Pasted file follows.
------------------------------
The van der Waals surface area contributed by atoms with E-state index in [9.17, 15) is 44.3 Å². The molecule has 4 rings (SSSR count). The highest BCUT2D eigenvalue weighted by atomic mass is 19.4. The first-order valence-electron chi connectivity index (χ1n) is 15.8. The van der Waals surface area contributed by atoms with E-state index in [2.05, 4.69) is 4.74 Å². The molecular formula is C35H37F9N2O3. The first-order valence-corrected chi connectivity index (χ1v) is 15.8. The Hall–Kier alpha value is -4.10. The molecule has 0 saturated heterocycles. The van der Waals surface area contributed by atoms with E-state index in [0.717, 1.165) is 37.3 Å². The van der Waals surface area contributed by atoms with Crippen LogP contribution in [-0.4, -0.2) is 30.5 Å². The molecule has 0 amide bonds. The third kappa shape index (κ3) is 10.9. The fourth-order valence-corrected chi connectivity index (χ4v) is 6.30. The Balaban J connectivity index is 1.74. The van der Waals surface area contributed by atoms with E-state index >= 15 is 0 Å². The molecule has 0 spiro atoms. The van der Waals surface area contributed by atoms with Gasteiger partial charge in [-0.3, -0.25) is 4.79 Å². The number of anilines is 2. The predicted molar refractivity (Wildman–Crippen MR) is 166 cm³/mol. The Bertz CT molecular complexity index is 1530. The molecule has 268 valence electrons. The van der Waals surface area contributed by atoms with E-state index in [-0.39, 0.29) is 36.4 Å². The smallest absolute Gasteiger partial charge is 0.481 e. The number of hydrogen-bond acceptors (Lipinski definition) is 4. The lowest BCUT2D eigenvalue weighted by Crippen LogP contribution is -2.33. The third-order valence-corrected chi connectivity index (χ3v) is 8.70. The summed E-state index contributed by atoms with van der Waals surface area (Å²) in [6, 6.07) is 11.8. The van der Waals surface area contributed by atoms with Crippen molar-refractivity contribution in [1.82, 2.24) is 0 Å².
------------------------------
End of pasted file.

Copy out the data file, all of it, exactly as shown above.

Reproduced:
The van der Waals surface area contributed by atoms with E-state index in [9.17, 15) is 44.3 Å². The molecule has 4 rings (SSSR count). The highest BCUT2D eigenvalue weighted by atomic mass is 19.4. The first-order valence-electron chi connectivity index (χ1n) is 15.8. The van der Waals surface area contributed by atoms with E-state index in [2.05, 4.69) is 4.74 Å². The molecular formula is C35H37F9N2O3. The first-order valence-corrected chi connectivity index (χ1v) is 15.8. The Hall–Kier alpha value is -4.10. The molecule has 0 saturated heterocycles. The van der Waals surface area contributed by atoms with E-state index in [0.717, 1.165) is 37.3 Å². The van der Waals surface area contributed by atoms with Crippen LogP contribution in [-0.4, -0.2) is 30.5 Å². The molecule has 0 amide bonds. The third kappa shape index (κ3) is 10.9. The fourth-order valence-corrected chi connectivity index (χ4v) is 6.30. The Balaban J connectivity index is 1.74. The van der Waals surface area contributed by atoms with E-state index >= 15 is 0 Å². The molecule has 0 spiro atoms. The van der Waals surface area contributed by atoms with Gasteiger partial charge in [-0.3, -0.25) is 4.79 Å². The number of anilines is 2. The predicted molar refractivity (Wildman–Crippen MR) is 166 cm³/mol. The Bertz CT molecular complexity index is 1530. The molecule has 268 valence electrons. The van der Waals surface area contributed by atoms with E-state index in [-0.39, 0.29) is 36.4 Å². The smallest absolute Gasteiger partial charge is 0.481 e. The number of hydrogen-bond acceptors (Lipinski definition) is 4. The lowest BCUT2D eigenvalue weighted by Crippen LogP contribution is -2.33. The third-order valence-corrected chi connectivity index (χ3v) is 8.70. The summed E-state index contributed by atoms with van der Waals surface area (Å²) in [6, 6.07) is 11.8. The van der Waals surface area contributed by atoms with Crippen molar-refractivity contribution in [1.82, 2.24) is 0 Å².